Emergent gaming trends increasingly connect virtual in-game space with “ordinary” or geophysical life space.

The inclusion of real world interaction within game play is imminent. For example, the developers of World of Warcraft (WoW) are currently investigating ways to synchronize WoW’s auction house with real world currency.

Game worlds seem to be more inclined to partner with components in life space as opposed to the reverse. That being said, the unfortunate reality of gamification has started to take shape in both realms.

There is, however, an alternative to this diluted perspective. Game designer and professor Ian Bogost notes: “Serious games have given their advocates a way to frame the use of games in governmental and industrial contexts by making the claim that games can tackle consequential topics and provide profound results. ” These can range from simple games to more complex systems. For instance, Third Faction presented “DPS” (Demand Player Sovereignty), a project promoting social activism, at ISEA 2011 in Istanbul. This is one way artists have begun merging real world politics with gamespace in a non-trivial way.

The future of gaming is morphing. Artists and educators are acting as a catalyst for this change. The result will be a merging of both the virtual and the geophysical world. Instead of integrating games into reality, as with gamification, reality will be integrated into games.

John Bruneau

There is a lot of buzz right now over Gamification. Businesses are jumping on the Gamification bandwagon to push profits up. There is a strong drive in academia to gamify education. On the one hand we have Serious Games and Games for Change; on the other, we have foursquare America Army and Badgeville, all vying for our attention, all trying to up the ante. Gamification is the present of gaming. So what of the future?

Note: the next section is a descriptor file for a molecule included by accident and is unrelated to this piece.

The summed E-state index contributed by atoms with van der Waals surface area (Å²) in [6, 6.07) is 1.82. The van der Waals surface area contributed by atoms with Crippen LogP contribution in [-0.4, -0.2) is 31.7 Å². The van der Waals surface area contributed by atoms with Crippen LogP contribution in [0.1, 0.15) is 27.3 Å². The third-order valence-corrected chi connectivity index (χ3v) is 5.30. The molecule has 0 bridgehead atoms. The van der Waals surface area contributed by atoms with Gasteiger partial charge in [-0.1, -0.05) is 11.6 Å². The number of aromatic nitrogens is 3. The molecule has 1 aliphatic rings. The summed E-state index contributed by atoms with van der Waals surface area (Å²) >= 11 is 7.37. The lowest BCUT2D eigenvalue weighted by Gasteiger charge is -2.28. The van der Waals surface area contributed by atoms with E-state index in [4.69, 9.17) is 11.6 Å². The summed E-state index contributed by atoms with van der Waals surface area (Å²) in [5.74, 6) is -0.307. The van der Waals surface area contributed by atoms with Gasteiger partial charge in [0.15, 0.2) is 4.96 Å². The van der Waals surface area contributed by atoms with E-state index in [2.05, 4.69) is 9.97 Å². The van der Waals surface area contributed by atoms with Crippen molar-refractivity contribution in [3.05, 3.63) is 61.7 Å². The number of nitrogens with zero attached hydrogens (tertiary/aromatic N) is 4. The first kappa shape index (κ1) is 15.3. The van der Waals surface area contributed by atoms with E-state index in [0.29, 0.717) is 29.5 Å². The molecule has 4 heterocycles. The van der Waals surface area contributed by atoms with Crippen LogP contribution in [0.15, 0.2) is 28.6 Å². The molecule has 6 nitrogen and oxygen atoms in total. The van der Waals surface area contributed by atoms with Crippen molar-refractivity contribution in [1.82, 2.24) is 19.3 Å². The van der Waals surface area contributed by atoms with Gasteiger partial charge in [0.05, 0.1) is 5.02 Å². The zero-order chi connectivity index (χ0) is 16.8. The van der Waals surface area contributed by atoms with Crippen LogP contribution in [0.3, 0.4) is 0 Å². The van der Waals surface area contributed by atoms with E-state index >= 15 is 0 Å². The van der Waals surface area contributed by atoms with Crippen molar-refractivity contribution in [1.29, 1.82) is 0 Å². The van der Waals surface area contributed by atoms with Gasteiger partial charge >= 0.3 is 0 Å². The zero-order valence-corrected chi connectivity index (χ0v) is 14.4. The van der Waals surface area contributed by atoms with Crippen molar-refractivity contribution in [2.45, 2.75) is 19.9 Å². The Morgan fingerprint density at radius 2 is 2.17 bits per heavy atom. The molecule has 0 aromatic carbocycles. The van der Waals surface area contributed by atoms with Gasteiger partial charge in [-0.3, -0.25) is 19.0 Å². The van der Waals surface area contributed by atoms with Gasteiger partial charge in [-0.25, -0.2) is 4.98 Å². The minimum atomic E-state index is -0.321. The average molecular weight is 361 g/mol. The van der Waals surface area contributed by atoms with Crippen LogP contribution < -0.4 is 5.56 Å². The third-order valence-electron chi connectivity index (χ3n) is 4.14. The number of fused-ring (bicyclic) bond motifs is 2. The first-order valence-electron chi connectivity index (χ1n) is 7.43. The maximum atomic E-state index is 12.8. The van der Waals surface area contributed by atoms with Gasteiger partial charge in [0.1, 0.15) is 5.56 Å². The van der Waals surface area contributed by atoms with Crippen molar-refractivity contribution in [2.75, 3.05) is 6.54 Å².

The future is full of intensity, excitement and stress! Every aspect of life is so deeply infused with game mechanics that separating game and life is an impossibility. Desperately, people begin searching for a way to escape into a place where they won`t be weighted, measured or scored, a place where quest-lines all come to an end. Banal is the new fantasy world of games.

When life is a game, escapism becomes the ideal life. Several indie game titles currently indulge this impulse. Passage, Dinner Date and Metro Rules of Conduct are all signs of things to come. As this new genre of games begins to rise in popularity, marketers and academics will begin looking for ways to introduce life-like elements into life. For better or worse, future schools, businesses and altruistic nonprofits will all try to lure us away from the leveling rat race with “Lifeification”. The future of gaming is not the Gamification, but rather the Lifeification, of life.

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